All reported bites will be investigated by health professionals, through a survey, a photograph of the bite and the affected area, among other things.
Ministry of Health of the Government of the Canary Islands reports that the Canary Islands Entomological Surveillance System has deployed a
hundred new traps for the surveillance and detection of
Aedes Aegypti mosquito in La Palmaafter the discovery of two larvae of this species.
The Aedes aegypti is a vector for the transmission of viral diseases in other geographical areas where these pathologies are common, which is not the case in the Canary Islands. In addition, it must be remembered that
the sequencing of the larvae verified that it does not contain a virus that carries communicable diseasesalthough it is also necessary to activate the surveillance protocol.
Currently, the team of the Entomological Surveillance System, coordinated by the General Directorate of Public Health in collaboration with the Directorate of the Health Area of La Palma, has already trained the Public Health inspectors and the island's pharmacists on the
bite surveillance program, by carrying out citizen surveys that warn of the presence of mosquitoes suspected of belonging to the Aedes Aegypti species or of compatible bites. In addition, it is also alerting the
health professionals of Primary and Specialized Careregarding the data to be taken into account if there is any notification in this regard.
All reported bites will be investigated by health professionals, through a survey of the affected person, a photograph of the bite, affected body area and subsequent inspection of the home to search for and identify mosquitoes, their larvae or their eggs.
In addition, a centralized device has been installed in the Health Area of La Palma that is responsible for
organize the distribution of the traps and the collection of the material obtained for the maturation of the eggs and larvae, for their subsequent shipment to the Institute of Tropical Diseases and Public Health of the University of La Laguna. Once there, the final identification of the species and the sequencing of its genetic material will be carried out, in order to investigate the presence of the virus and its origin.
Since the two Aedes aegypti larvae were detected, an initial prevention action has been carried out, expanding the ratio of trap placement at different points to those established in the usual protocol. The traps are installed at points considered to be at greatest risk, such as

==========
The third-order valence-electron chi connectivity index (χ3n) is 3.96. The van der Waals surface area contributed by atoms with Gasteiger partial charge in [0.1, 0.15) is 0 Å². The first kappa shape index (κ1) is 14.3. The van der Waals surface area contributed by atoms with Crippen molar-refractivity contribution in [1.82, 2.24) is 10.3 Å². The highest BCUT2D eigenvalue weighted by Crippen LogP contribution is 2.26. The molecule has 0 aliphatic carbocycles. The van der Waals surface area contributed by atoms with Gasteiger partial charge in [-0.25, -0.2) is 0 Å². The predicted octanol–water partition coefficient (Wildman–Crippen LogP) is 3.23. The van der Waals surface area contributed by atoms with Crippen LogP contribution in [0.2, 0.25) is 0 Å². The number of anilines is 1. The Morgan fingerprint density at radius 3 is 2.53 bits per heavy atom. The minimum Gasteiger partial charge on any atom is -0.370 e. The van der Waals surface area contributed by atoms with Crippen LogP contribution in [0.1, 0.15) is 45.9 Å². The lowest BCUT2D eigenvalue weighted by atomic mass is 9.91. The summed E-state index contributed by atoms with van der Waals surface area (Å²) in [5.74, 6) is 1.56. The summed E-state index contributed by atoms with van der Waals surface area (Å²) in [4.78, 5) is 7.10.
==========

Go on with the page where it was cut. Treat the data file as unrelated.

greenhouses, banana packing plants, cemeteries and tire dumpsBesides of
port and airport where they are already by protocol.
The objective of the Canary Islands Entomological Surveillance System is
early detection of adult specimens, eggs or larvae of invasive mosquitoeswhich already detected the presence of this mosquito in Fuerteventura in 2017, managing to eradicate it definitively.
The effectiveness of the Surveillance system must be highlighted, capable of detecting even the larvae and eggs of invasive mosquitoes early, before their presence has been reported or before they have caused bites in the population of the island.
However, it is also important to point out that
The presence of the mosquito does not mean that there is transmission of diseases such as dengue, zika, yellow fever or chikungunyasince these are not present in our territory, except for sporadic imported cases.
citizen collaboration is important in this task of monitoring invasive species in the Canary Islands. To do this, you can contact the General Directorate of Public Health, sending photos of the suspected mosquito to the email [email protected]. They can also send photos of bites that they consider suspicious due to the strong inflammatory reaction accompanied by great itching. Whenever photos of suspicious specimens or bites are sent, it is essential to clearly indicate the geographical location where the mosquito was detected or the suspicious bite was produced.
Aedes mosquitoes are black with stripes and smaller than the usual ones in our territory, they appear more in urban environments and have adapted to reproduce in small water points generated by man. They usually bite during the day and not at night and their bite generates a strong inflammatory reaction that is accompanied by a great stinging. They move nimbly close to the ground and no buzzing is heard.
The female mosquitoes are the ones that bite, since they need to feed on blood to reproduce. As well
they need water (breeding points) to complete their development. They lay their eggs in the water, from which the larvae will emerge, which will later transform into pupae (both aquatic) and which will finally become mosquitoes.
Mosquitoes that bite humans need to be breeding very close to them. That is why the most effective measure against them is to monitor or eliminate their breeding points.
Since the beginning of this surveillance program, citizen collaboration has been considered very important to identify possible invasive mosquitoes and the elimination of their breeding sites.